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May was a month of both progress and setbacks on the conflict minerals front. Just as one region established a commitment to support mandatory reporting on conflict minerals, on the other side of the globe another region found the success of existing commitments, well, lacklustre at best. In the face of these developments, it’s a valid question for affected manufacturers to ask whether efforts to combat the conflict minerals trade are beginning a long journey toward eventual success or simply dead in the water.
Before we explore these developments, let’s take a moment to look at existing conflict minerals rules. As with the US’s sweeping 2010 Dodd-Frank Act, in general conflict mineral rules impose strict reporting requirements on publicly traded manufacturers that make products with specific minerals from the Democratic Republic of the Congo (DRC) or its nine adjacent countries. These minerals include the ‘3TG’—in other words, tantalum, tin, tungsten and gold.
Manufacturers affected by the legislation have to provide disclosures on whether their products contain any minerals that originate in the DRC or neighbouring countries because of the negative events associated with the conflict trade in the region.
EU Makes One Small Step Forward
As for the first recent development we’ve seen, firstly there’s the notable progress—in principle—the European Union (EU) achieved by voting to support a draft law requiring manufacturers across the EU’s 28 member nations to examine their supply chains and provide detailed reports on where materials were being sourced and whether or not they fell within the conflict minerals classification.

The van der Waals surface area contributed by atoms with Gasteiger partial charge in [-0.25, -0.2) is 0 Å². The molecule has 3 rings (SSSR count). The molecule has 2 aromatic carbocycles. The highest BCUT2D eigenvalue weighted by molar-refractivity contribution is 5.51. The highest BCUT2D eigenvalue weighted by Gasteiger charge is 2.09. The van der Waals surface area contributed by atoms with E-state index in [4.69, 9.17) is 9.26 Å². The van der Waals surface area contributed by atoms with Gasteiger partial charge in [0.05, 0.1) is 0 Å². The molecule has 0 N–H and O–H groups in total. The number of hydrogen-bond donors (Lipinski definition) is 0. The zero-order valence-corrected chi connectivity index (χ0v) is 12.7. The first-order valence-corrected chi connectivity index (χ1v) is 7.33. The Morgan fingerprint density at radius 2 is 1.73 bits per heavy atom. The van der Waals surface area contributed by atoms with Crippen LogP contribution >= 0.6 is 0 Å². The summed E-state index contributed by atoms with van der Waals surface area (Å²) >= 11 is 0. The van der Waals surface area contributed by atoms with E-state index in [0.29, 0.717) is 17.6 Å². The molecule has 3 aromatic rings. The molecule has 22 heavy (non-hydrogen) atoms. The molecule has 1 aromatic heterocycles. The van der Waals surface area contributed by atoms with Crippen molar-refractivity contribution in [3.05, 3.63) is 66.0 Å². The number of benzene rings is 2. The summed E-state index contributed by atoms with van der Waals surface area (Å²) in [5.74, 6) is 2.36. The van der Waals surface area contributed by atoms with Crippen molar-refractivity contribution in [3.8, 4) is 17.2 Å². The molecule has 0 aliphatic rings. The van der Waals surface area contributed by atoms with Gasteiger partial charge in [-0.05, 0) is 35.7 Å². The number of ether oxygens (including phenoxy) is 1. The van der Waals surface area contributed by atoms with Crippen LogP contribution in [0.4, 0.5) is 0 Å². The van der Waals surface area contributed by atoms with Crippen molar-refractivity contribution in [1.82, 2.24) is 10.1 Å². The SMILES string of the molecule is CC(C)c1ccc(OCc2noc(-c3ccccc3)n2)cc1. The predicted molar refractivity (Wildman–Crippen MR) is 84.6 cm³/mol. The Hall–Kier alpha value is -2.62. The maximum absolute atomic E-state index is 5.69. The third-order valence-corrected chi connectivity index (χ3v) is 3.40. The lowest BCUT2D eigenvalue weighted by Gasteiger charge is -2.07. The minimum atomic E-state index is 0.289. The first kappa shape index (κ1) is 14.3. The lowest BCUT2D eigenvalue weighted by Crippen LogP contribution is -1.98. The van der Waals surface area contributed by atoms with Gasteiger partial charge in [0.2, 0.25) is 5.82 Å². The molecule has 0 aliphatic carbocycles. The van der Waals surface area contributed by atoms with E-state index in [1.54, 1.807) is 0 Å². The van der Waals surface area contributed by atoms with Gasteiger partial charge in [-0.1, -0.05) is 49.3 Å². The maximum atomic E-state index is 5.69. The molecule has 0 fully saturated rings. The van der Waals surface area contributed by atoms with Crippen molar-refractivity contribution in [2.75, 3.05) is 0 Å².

The EU Parliament had long been viewed as notoriously slow on acting on conflict minerals, especially compared to the US and China, both of which adopted regulations in 2010. However, its vote was a success, with 402 to 118 delegates supporting the measures, which would affect over 850,000 companies across a variety of industries within the manufacturing space, particularly in the electronics and automotive areas.
US Success Lacklustre at Best
On the second front, things weren’t as successful for supporters of conflict minerals guidelines. While many were encouraged by the US’s finalization of conflict minerals rules in 2012 and their implementation in 2014, one year later the benefits of the program are falling short of expectations.
In June last year, affected companies across the nation were required to submit initial reports. However, only a few of the affected companies actually provided required reports. Of those that did, scarcely 20 per cent met the very minimum requirements of the law, according to a comprehensive study conducted by Amnesty International and Global Witness, two non-governmental organizations (NGO) focused on human rights. Further, 15 per cent of manufacturers surveyed contacted facilities relevant to the reporting requirements and only 40 per cent had policies to assess associated risks across their supply chain.